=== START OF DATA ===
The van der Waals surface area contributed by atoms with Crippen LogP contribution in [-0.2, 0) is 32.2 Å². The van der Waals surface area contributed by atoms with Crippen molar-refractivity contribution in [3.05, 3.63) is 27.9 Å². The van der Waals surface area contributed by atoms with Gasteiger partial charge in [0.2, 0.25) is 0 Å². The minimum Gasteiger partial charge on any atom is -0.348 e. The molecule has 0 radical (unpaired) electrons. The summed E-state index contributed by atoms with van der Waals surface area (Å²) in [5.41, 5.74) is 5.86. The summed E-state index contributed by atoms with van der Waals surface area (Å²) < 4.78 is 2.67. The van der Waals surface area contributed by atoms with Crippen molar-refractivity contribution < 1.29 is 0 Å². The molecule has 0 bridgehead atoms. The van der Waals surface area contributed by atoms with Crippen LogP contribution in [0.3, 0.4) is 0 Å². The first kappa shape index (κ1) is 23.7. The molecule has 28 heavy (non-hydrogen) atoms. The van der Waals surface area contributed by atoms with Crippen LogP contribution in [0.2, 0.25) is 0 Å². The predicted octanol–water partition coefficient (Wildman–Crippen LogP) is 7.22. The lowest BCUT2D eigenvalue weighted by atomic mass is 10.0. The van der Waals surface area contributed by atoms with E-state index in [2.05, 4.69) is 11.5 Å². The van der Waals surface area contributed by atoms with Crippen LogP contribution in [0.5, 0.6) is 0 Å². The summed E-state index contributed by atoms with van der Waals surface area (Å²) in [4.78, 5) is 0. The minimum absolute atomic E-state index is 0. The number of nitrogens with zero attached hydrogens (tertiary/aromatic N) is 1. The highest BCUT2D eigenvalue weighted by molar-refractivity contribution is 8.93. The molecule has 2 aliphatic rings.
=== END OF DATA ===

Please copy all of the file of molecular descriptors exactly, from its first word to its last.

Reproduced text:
The van der Waals surface area contributed by atoms with Crippen LogP contribution in [-0.2, 0) is 32.2 Å². The van der Waals surface area contributed by atoms with Crippen molar-refractivity contribution in [3.05, 3.63) is 27.9 Å². The van der Waals surface area contributed by atoms with Gasteiger partial charge in [0.2, 0.25) is 0 Å². The minimum Gasteiger partial charge on any atom is -0.348 e. The molecule has 0 radical (unpaired) electrons. The summed E-state index contributed by atoms with van der Waals surface area (Å²) in [5.41, 5.74) is 5.86. The summed E-state index contributed by atoms with van der Waals surface area (Å²) < 4.78 is 2.67. The van der Waals surface area contributed by atoms with Crippen molar-refractivity contribution < 1.29 is 0 Å². The molecule has 0 bridgehead atoms. The van der Waals surface area contributed by atoms with Crippen LogP contribution in [0.3, 0.4) is 0 Å². The first kappa shape index (κ1) is 23.7. The molecule has 28 heavy (non-hydrogen) atoms. The van der Waals surface area contributed by atoms with Crippen LogP contribution in [0.2, 0.25) is 0 Å². The predicted octanol–water partition coefficient (Wildman–Crippen LogP) is 7.22. The lowest BCUT2D eigenvalue weighted by atomic mass is 10.0. The van der Waals surface area contributed by atoms with E-state index in [2.05, 4.69) is 11.5 Å². The van der Waals surface area contributed by atoms with Crippen LogP contribution in [0.5, 0.6) is 0 Å². The summed E-state index contributed by atoms with van der Waals surface area (Å²) in [4.78, 5) is 0. The minimum absolute atomic E-state index is 0. The number of nitrogens with zero attached hydrogens (tertiary/aromatic N) is 1. The highest BCUT2D eigenvalue weighted by molar-refractivity contribution is 8.93. The molecule has 2 aliphatic rings.